3) Recurring Revenue – this Driver is gold! Who doesn’t want recurring revenue? Buyers will pay a premium for recurring revenue that they can take to the bank and fund other business initiatives. Many companies have a tough time building this into their business model, but if you can crack the code in your industry and market, even if it’s in smaller steps, it will be an investment well made.
4) Barriers to Entry – this Driver can potentially be the lowest hanging fruit to increasing enterprise value but takes some serious creativity. Barriers to Entry are the obstacles facing a new entrant into your business’ market. Most industries have low barriers to entry outside of capital and know-how. However, barriers can be added to your company by patenting products and processes, making it difficult for competition to replicate your exact delivery to the market.
5) Product Differentiation – this Driver is specific to your company’s products and services and is tied directly to the customer’s desire for your products and services. If you think your products and services are different than the competitors, but the customer is only willing to buy from you overprice, then you do not possess a differentiation edge. This is one area where customer surveys can flesh out your differentiators or who you learn ways to build differentiators into your products and services.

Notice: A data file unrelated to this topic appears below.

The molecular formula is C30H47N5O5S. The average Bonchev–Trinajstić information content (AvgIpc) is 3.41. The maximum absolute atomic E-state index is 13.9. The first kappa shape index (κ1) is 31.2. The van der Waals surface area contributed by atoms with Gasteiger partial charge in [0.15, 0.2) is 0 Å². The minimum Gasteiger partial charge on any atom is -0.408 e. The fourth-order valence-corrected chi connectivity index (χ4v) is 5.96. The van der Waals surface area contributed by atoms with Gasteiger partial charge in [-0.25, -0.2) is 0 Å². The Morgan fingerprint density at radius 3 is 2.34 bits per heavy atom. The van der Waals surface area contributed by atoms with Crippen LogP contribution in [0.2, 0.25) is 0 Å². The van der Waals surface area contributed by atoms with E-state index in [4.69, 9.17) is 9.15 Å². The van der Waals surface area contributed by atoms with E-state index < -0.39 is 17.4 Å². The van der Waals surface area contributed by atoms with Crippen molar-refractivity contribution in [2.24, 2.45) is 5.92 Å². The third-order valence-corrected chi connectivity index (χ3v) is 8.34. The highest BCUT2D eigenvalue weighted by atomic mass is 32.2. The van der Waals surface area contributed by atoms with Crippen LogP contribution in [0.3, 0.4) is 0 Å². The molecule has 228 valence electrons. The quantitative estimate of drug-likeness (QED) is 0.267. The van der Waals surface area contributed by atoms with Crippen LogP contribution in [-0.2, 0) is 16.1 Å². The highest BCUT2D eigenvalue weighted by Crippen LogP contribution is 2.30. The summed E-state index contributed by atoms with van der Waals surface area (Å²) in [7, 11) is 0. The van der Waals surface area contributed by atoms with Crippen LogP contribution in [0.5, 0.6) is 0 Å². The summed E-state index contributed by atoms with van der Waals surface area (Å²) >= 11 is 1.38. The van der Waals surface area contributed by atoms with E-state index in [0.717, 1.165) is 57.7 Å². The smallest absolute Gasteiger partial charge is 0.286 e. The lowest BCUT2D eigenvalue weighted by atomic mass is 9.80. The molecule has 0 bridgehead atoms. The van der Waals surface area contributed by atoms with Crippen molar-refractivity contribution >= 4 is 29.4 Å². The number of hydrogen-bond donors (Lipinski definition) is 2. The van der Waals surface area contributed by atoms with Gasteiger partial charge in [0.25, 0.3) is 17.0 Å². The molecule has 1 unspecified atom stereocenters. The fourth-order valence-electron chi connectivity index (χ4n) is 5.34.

6) Margin Advantage – this Driver is challenging to prove, but if you can, buyers will be willing to pay an extra premium for your business, and it will be worth the effort to prove it. When you can show gross and net margins above the industry norms along with the logical reason behind the numbers, you will find yourself in the catbird seat. Who doesn’t want to be more profitable than the competition?
7) Innovation – this Driver takes serious discipline to build into the culture of a small business. Innovation is invaluable in creating an ongoing competitive advantage. Does your company have a proven and systematic way to drive and capture innovation at all levels and encourage innovation in every area of the business? If you do, you are more likely to be able to stay ahead of industry changes and continue to prosper.
8) Brand – this Driver refers to how recognizable your brand and business is within your marketplace that reinforces the business’ presence, supports the company’s objectives, and helps drive customer engagement. A strong brand name that resonates with your customers can add significant value to your company, especially if it’s a brand with a history of a positive reputation in the market.
Where are you on your company transition journey? Have you reflected on your exit from your company and how it will impact your life? It is never too early to pre-plan. I would encourage you to get away for a long weekend, somewhere with solitude, a new journal, good music, and your favorite beverage. Take some time to capture your journey and grade your company in these 8 Drivers. Are you excelling in them, or do you need to put some focused attention on them? If you take me up on my advice, you may be investing time in one of the most critical financial junctures of your life. Travel well.
David Olson is a management consultant at N2Growth with over 20 years of experience specializing in CEO Business Coaching delivering services related to Strategy, Sales & Marketing, Culture and Leadership. He is also a CoreValue® certified growth consultant and creator of The Culture Compass®.